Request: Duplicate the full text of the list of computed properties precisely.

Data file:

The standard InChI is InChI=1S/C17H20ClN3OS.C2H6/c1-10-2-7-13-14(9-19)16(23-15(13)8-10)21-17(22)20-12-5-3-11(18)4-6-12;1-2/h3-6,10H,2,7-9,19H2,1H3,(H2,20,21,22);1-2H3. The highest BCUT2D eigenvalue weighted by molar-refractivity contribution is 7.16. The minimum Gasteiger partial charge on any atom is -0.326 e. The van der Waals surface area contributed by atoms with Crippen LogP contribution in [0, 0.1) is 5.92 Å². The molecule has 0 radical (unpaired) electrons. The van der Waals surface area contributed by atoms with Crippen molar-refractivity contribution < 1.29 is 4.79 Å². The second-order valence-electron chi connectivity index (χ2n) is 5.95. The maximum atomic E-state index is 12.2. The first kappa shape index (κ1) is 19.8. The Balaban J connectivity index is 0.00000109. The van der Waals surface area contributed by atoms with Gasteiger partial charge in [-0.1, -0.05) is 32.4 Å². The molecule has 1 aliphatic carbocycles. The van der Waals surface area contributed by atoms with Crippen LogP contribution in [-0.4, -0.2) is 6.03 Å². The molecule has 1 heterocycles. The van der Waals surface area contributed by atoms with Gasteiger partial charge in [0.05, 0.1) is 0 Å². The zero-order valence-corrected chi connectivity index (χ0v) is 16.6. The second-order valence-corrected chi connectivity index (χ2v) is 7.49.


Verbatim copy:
The standard InChI is InChI=1S/C17H20ClN3OS.C2H6/c1-10-2-7-13-14(9-19)16(23-15(13)8-10)21-17(22)20-12-5-3-11(18)4-6-12;1-2/h3-6,10H,2,7-9,19H2,1H3,(H2,20,21,22);1-2H3. The highest BCUT2D eigenvalue weighted by molar-refractivity contribution is 7.16. The minimum Gasteiger partial charge on any atom is -0.326 e. The van der Waals surface area contributed by atoms with Crippen LogP contribution in [0, 0.1) is 5.92 Å². The molecule has 0 radical (unpaired) electrons. The van der Waals surface area contributed by atoms with Crippen molar-refractivity contribution < 1.29 is 4.79 Å². The second-order valence-electron chi connectivity index (χ2n) is 5.95. The maximum atomic E-state index is 12.2. The first kappa shape index (κ1) is 19.8. The Balaban J connectivity index is 0.00000109. The van der Waals surface area contributed by atoms with Gasteiger partial charge in [-0.1, -0.05) is 32.4 Å². The molecule has 1 aliphatic carbocycles. The van der Waals surface area contributed by atoms with Crippen LogP contribution in [-0.4, -0.2) is 6.03 Å². The molecule has 1 heterocycles. The van der Waals surface area contributed by atoms with Gasteiger partial charge in [0.05, 0.1) is 0 Å². The zero-order valence-corrected chi connectivity index (χ0v) is 16.6. The second-order valence-corrected chi connectivity index (χ2v) is 7.49.